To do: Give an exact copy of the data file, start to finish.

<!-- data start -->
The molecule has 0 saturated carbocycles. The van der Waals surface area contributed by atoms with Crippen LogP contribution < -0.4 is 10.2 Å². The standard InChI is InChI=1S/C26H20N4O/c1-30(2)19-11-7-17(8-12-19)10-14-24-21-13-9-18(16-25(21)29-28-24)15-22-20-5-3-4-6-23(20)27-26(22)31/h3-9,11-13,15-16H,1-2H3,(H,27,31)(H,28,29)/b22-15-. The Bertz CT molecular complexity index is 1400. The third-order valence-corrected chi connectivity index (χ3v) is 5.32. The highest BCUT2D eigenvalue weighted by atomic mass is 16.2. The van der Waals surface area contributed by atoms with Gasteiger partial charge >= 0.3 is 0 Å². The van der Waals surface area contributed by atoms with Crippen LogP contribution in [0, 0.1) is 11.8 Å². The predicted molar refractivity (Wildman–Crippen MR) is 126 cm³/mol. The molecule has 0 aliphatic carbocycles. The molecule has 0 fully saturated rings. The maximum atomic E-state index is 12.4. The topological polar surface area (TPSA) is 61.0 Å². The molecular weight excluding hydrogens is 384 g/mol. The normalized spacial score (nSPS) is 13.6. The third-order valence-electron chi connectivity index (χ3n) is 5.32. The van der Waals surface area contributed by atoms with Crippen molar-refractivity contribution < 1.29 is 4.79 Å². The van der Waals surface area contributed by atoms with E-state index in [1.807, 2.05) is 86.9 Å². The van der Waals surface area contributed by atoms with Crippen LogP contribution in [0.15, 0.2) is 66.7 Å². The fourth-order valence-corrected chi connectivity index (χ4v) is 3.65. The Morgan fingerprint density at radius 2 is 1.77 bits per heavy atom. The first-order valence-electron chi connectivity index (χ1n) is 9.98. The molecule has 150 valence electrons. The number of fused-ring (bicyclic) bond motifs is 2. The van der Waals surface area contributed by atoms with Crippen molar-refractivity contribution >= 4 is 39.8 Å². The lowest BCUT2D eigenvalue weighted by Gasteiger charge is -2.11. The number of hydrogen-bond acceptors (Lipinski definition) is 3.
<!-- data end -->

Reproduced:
The molecule has 0 saturated carbocycles. The van der Waals surface area contributed by atoms with Crippen LogP contribution < -0.4 is 10.2 Å². The standard InChI is InChI=1S/C26H20N4O/c1-30(2)19-11-7-17(8-12-19)10-14-24-21-13-9-18(16-25(21)29-28-24)15-22-20-5-3-4-6-23(20)27-26(22)31/h3-9,11-13,15-16H,1-2H3,(H,27,31)(H,28,29)/b22-15-. The Bertz CT molecular complexity index is 1400. The third-order valence-corrected chi connectivity index (χ3v) is 5.32. The highest BCUT2D eigenvalue weighted by atomic mass is 16.2. The van der Waals surface area contributed by atoms with Gasteiger partial charge >= 0.3 is 0 Å². The van der Waals surface area contributed by atoms with Crippen LogP contribution in [0, 0.1) is 11.8 Å². The predicted molar refractivity (Wildman–Crippen MR) is 126 cm³/mol. The molecule has 0 aliphatic carbocycles. The molecule has 0 fully saturated rings. The maximum atomic E-state index is 12.4. The topological polar surface area (TPSA) is 61.0 Å². The molecular weight excluding hydrogens is 384 g/mol. The normalized spacial score (nSPS) is 13.6. The third-order valence-electron chi connectivity index (χ3n) is 5.32. The van der Waals surface area contributed by atoms with Crippen molar-refractivity contribution < 1.29 is 4.79 Å². The van der Waals surface area contributed by atoms with E-state index in [1.807, 2.05) is 86.9 Å². The van der Waals surface area contributed by atoms with Crippen LogP contribution in [0.15, 0.2) is 66.7 Å². The fourth-order valence-corrected chi connectivity index (χ4v) is 3.65. The Morgan fingerprint density at radius 2 is 1.77 bits per heavy atom. The first-order valence-electron chi connectivity index (χ1n) is 9.98. The molecule has 150 valence electrons. The number of fused-ring (bicyclic) bond motifs is 2. The van der Waals surface area contributed by atoms with Crippen molar-refractivity contribution >= 4 is 39.8 Å². The lowest BCUT2D eigenvalue weighted by Gasteiger charge is -2.11. The number of hydrogen-bond acceptors (Lipinski definition) is 3.